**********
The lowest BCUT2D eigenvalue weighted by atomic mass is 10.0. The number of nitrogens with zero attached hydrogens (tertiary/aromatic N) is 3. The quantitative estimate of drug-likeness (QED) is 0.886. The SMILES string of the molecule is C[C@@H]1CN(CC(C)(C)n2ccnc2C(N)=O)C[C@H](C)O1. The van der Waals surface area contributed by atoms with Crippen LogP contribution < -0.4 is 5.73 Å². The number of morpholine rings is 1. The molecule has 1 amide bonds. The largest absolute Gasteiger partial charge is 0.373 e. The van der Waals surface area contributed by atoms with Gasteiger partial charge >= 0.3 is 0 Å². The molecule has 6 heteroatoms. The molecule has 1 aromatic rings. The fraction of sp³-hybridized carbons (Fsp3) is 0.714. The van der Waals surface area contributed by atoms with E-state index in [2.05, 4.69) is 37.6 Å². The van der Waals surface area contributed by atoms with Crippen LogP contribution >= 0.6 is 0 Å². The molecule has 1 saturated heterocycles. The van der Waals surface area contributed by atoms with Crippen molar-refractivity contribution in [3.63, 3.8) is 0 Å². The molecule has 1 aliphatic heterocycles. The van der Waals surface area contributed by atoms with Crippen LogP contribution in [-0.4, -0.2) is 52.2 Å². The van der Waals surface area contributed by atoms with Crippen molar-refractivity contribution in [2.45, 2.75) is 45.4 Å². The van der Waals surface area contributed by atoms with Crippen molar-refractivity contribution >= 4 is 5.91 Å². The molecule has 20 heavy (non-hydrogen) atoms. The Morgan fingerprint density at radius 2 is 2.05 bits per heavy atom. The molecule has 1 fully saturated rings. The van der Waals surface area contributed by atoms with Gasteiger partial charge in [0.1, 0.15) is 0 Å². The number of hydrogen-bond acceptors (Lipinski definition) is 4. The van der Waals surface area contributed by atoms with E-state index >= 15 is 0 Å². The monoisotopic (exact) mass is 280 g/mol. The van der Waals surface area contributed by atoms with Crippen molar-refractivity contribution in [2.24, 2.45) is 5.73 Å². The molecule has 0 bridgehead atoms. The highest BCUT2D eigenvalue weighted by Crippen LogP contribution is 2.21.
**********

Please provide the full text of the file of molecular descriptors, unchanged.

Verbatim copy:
The lowest BCUT2D eigenvalue weighted by atomic mass is 10.0. The number of nitrogens with zero attached hydrogens (tertiary/aromatic N) is 3. The quantitative estimate of drug-likeness (QED) is 0.886. The SMILES string of the molecule is C[C@@H]1CN(CC(C)(C)n2ccnc2C(N)=O)C[C@H](C)O1. The van der Waals surface area contributed by atoms with Crippen LogP contribution < -0.4 is 5.73 Å². The number of morpholine rings is 1. The molecule has 1 amide bonds. The largest absolute Gasteiger partial charge is 0.373 e. The van der Waals surface area contributed by atoms with Gasteiger partial charge >= 0.3 is 0 Å². The molecule has 6 heteroatoms. The molecule has 1 aromatic rings. The fraction of sp³-hybridized carbons (Fsp3) is 0.714. The van der Waals surface area contributed by atoms with E-state index in [2.05, 4.69) is 37.6 Å². The van der Waals surface area contributed by atoms with Crippen LogP contribution >= 0.6 is 0 Å². The molecule has 1 saturated heterocycles. The van der Waals surface area contributed by atoms with Crippen molar-refractivity contribution in [3.63, 3.8) is 0 Å². The molecule has 1 aliphatic heterocycles. The van der Waals surface area contributed by atoms with Crippen LogP contribution in [-0.4, -0.2) is 52.2 Å². The van der Waals surface area contributed by atoms with Crippen molar-refractivity contribution in [2.45, 2.75) is 45.4 Å². The van der Waals surface area contributed by atoms with Crippen molar-refractivity contribution >= 4 is 5.91 Å². The molecule has 20 heavy (non-hydrogen) atoms. The Morgan fingerprint density at radius 2 is 2.05 bits per heavy atom. The molecule has 1 fully saturated rings. The van der Waals surface area contributed by atoms with Gasteiger partial charge in [0.1, 0.15) is 0 Å². The number of hydrogen-bond acceptors (Lipinski definition) is 4. The van der Waals surface area contributed by atoms with E-state index >= 15 is 0 Å². The monoisotopic (exact) mass is 280 g/mol. The van der Waals surface area contributed by atoms with Crippen molar-refractivity contribution in [2.24, 2.45) is 5.73 Å². The molecule has 0 bridgehead atoms. The highest BCUT2D eigenvalue weighted by Crippen LogP contribution is 2.21.